The algorithm wants you to send nudes

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Social impacts of algorithmic bias

The discussion and understanding of algorithmic bias is still in it’s infancy. Arguably this is true of the study of cognitive bias in general, and the subjective nature of reality.

However algorithms may be an easier context to study bias, as unlike humans, they’re objects, not really subjects. If we accept that algorithms are tools made by humans, and not magic evoked from the ether, than we can examine their design flaws and social impacts.

In this regard, the critical study of algorithms is advancing, as there is a growing body of research that analyzes the impact of algorithmic bias, and how to identify it.

Sometimes what is identified is not surprising but still disturbing.

Sarah is a food entrepreneur in a large European city (the name was changed). The company she created helps women feel at ease with their food intake and advocates “intuitive eating”. Like many small-business owners, Sarah relies on social media to attract clients. Instagram, Europe’s second-largest social network after Facebook, is a marketing channel she could not do without, she said.

But on Instagram, which is heavily oriented towards photos and videos, she felt that her pictures did not reach many of her 53,000 followers unless she posed in swimwear. Indeed, four of her seven most-liked posts of the last few months showed her in a bikini. Ely Killeuse, a book author with 132,000 followers on Instagram who agreed to speak on the record, said that “almost all” of her most liked pictures showed her in underwear or bathing suits.

It could be the case that their audiences massively prefer to see Sarah and Ely in bathing suits. But since early 2016, Instagram arranges the pictures in a user’s newsfeed so that the photos a user “cares about most will appear towards the top of the feed”. If the other pictures Sarah and Ely post are less popular, it could be that they are not shown to their followers as much.

Which photos are shown and which are not is not just a matter of taste. Entrepreneurs who rely on Instagram to acquire clients must adopt the norms the service encourages to reach their followers. Even if these norms do not reflect the values they built their businesses on, or those of their core audience and clients.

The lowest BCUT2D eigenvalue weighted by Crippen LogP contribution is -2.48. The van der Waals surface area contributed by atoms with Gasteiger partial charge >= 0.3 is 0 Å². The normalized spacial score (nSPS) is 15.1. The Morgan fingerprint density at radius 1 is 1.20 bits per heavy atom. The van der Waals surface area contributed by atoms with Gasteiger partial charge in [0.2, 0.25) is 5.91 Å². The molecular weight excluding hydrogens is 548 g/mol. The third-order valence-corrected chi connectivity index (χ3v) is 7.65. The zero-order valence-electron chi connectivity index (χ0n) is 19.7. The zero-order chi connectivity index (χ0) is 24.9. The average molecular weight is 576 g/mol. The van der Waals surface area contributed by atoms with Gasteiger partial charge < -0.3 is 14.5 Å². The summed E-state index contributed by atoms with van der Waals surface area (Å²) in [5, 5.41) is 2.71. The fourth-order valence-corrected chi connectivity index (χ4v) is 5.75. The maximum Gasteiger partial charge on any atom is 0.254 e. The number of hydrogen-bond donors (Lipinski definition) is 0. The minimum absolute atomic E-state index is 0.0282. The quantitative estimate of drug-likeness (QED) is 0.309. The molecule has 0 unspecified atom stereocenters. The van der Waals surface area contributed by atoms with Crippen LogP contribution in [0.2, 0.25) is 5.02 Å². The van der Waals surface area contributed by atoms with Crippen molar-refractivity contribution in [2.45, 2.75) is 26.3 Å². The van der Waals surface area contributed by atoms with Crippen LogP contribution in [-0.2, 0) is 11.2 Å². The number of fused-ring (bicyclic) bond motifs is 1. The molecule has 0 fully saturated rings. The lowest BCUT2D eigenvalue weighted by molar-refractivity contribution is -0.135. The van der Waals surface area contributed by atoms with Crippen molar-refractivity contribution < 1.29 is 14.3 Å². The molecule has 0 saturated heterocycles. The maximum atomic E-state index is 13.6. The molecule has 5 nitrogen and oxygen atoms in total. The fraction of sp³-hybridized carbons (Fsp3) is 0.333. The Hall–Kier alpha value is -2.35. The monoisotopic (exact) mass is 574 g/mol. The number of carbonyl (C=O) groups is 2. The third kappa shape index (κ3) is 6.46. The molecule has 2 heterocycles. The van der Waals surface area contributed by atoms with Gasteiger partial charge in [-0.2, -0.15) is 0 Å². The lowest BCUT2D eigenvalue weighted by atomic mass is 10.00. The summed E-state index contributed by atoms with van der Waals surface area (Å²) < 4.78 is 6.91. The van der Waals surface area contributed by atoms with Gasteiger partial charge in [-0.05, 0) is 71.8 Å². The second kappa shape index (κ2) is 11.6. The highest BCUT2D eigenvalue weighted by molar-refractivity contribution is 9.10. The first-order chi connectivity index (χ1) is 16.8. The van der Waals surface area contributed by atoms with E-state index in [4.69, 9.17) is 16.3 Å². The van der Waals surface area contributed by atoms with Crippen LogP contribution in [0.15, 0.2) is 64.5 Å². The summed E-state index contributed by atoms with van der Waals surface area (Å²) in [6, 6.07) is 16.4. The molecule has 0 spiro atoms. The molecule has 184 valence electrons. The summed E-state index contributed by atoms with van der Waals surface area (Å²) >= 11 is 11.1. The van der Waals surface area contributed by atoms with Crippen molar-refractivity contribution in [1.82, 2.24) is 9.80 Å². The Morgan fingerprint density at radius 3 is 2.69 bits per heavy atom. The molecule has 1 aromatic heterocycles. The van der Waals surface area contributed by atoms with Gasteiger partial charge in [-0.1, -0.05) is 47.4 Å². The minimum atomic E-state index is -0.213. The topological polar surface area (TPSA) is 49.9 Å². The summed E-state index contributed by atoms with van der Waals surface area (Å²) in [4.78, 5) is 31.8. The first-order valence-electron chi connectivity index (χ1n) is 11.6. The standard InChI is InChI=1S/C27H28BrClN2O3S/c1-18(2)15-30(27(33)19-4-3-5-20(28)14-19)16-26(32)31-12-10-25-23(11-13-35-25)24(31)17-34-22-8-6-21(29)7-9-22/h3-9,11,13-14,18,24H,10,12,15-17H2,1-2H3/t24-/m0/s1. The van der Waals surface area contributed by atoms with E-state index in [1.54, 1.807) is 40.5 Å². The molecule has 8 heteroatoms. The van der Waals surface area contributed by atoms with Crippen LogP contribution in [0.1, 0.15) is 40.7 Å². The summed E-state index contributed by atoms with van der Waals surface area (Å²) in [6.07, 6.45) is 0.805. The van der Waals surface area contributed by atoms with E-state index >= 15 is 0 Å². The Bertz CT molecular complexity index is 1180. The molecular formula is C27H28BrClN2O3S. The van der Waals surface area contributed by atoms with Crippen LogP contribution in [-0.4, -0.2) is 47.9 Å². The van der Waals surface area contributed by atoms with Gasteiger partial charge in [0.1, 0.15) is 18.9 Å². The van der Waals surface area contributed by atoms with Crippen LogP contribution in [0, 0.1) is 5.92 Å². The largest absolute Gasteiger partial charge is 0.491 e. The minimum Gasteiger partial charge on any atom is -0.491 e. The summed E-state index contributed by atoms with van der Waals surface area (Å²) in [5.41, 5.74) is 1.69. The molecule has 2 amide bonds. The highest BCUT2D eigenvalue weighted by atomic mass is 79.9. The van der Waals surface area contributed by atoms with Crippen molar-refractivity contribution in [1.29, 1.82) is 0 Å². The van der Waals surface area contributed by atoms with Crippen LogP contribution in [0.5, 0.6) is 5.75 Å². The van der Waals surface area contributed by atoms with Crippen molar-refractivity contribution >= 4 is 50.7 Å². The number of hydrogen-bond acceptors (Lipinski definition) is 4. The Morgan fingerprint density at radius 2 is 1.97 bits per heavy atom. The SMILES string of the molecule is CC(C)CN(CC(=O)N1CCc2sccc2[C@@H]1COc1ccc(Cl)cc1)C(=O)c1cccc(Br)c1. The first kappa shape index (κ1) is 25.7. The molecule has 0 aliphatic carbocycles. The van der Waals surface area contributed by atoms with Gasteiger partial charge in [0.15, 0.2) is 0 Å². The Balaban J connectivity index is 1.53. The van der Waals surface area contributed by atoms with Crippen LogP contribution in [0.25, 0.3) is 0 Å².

This is an important point. The logic of the algorithm in combination with how that influences user behaviour, results in social norms that must be followed in order to find (economic) success.

We touched upon this in an earlier issue on the political economy of influencers, but this research goes deeper, and connects to similar research on “engagement bias” that sees algorithms promoting anything that results in increased engagement. In this case it’s nudity, in others (like YouTube) it’s extremist content.

Here’s more from this study about the engagement logic:

In a patent published in 2015, engineers at Facebook, the company that runs Instagram, explained how the newsfeed could select which pictures to prioritize. When a user posts a picture, it is analyzed automatically on the spot, according to the patent. Pictures are given an “engagement metric”, which is used to decide whether or not to show an image in the user’s newsfeed.

The engagement metric is partly based on past user behavior. If a user liked a specific brand and a photo shows a product of the same brand, the engagement metric increases. But the engagement metric can also be computed based on past behavior from all users of the service. The patent specifically states that the gender, ethnicity and “state of undress” of people in a photo could be used to compute the engagement metric.

While Instagram claims that the newsfeed is organized according to what a given user “cares about most”, the company’s patent explains that it could actually be ranked according to what it thinks all users care about. Whether or not users see the pictures posted by the accounts they follow depends not only on their past behavior, but also on what Instagram believes is most engaging for other users of the platform.

This invisible dance between audience and algorithm merits greater scrutiny and study. Especially given the precarious position it puts creators in, especially women, who face pressure to show skin, but will be punished if they show too much.

Instagram’s guidelines state that nudity is “not allowed” on the service, but favors posts that show skin. The subtle difference between what is encouraged and what is forbidden is decided by unaudited, and likely biased, computer vision algorithms. Every time they post a picture, content creators must thread this very fine line between revealing enough to reach their followers but not revealing so much that they get booted off the platform.

A 2019 survey of 128 Instagram users by the US magazine Salty showed that abusive removal of content was common. Just how common such occurrences are, and whether People of Color and women are disproportionately affected, is impossible to say as long as Instagram’s algorithms remain unaudited.